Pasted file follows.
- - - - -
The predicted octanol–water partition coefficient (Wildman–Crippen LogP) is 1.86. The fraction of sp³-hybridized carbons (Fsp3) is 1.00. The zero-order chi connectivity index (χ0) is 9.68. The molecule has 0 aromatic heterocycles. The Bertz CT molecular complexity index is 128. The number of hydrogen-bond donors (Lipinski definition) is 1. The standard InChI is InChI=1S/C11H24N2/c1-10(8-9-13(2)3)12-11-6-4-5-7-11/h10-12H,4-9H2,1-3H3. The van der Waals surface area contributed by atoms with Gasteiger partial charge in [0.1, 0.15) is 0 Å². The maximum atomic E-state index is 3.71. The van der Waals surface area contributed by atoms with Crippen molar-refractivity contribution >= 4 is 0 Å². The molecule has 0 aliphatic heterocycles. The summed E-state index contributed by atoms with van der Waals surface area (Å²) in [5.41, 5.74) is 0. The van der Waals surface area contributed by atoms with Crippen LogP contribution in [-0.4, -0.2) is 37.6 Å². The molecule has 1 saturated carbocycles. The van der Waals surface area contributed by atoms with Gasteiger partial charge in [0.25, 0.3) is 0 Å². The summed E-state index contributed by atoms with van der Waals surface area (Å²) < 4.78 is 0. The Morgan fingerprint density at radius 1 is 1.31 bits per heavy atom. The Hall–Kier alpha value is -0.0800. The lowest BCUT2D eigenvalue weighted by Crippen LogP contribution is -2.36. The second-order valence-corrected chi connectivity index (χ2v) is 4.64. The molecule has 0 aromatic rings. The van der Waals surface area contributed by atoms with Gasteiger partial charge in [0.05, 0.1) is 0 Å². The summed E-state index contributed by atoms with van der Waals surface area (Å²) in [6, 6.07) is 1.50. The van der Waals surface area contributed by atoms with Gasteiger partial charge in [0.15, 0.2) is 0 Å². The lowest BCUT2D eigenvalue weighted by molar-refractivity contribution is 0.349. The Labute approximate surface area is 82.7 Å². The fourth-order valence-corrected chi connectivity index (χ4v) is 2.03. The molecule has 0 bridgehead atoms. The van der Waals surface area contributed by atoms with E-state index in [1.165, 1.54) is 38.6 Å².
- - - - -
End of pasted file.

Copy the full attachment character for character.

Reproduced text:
The predicted octanol–water partition coefficient (Wildman–Crippen LogP) is 1.86. The fraction of sp³-hybridized carbons (Fsp3) is 1.00. The zero-order chi connectivity index (χ0) is 9.68. The molecule has 0 aromatic heterocycles. The Bertz CT molecular complexity index is 128. The number of hydrogen-bond donors (Lipinski definition) is 1. The standard InChI is InChI=1S/C11H24N2/c1-10(8-9-13(2)3)12-11-6-4-5-7-11/h10-12H,4-9H2,1-3H3. The van der Waals surface area contributed by atoms with Gasteiger partial charge in [0.1, 0.15) is 0 Å². The maximum atomic E-state index is 3.71. The van der Waals surface area contributed by atoms with Crippen molar-refractivity contribution >= 4 is 0 Å². The molecule has 0 aliphatic heterocycles. The summed E-state index contributed by atoms with van der Waals surface area (Å²) in [5.41, 5.74) is 0. The van der Waals surface area contributed by atoms with Crippen LogP contribution in [-0.4, -0.2) is 37.6 Å². The molecule has 1 saturated carbocycles. The van der Waals surface area contributed by atoms with Gasteiger partial charge in [0.25, 0.3) is 0 Å². The summed E-state index contributed by atoms with van der Waals surface area (Å²) < 4.78 is 0. The Morgan fingerprint density at radius 1 is 1.31 bits per heavy atom. The Hall–Kier alpha value is -0.0800. The lowest BCUT2D eigenvalue weighted by Crippen LogP contribution is -2.36. The second-order valence-corrected chi connectivity index (χ2v) is 4.64. The molecule has 0 aromatic rings. The van der Waals surface area contributed by atoms with Gasteiger partial charge in [0.05, 0.1) is 0 Å². The summed E-state index contributed by atoms with van der Waals surface area (Å²) in [6, 6.07) is 1.50. The van der Waals surface area contributed by atoms with Gasteiger partial charge in [0.15, 0.2) is 0 Å². The lowest BCUT2D eigenvalue weighted by molar-refractivity contribution is 0.349. The Labute approximate surface area is 82.7 Å². The fourth-order valence-corrected chi connectivity index (χ4v) is 2.03. The molecule has 0 bridgehead atoms. The van der Waals surface area contributed by atoms with E-state index in [1.165, 1.54) is 38.6 Å².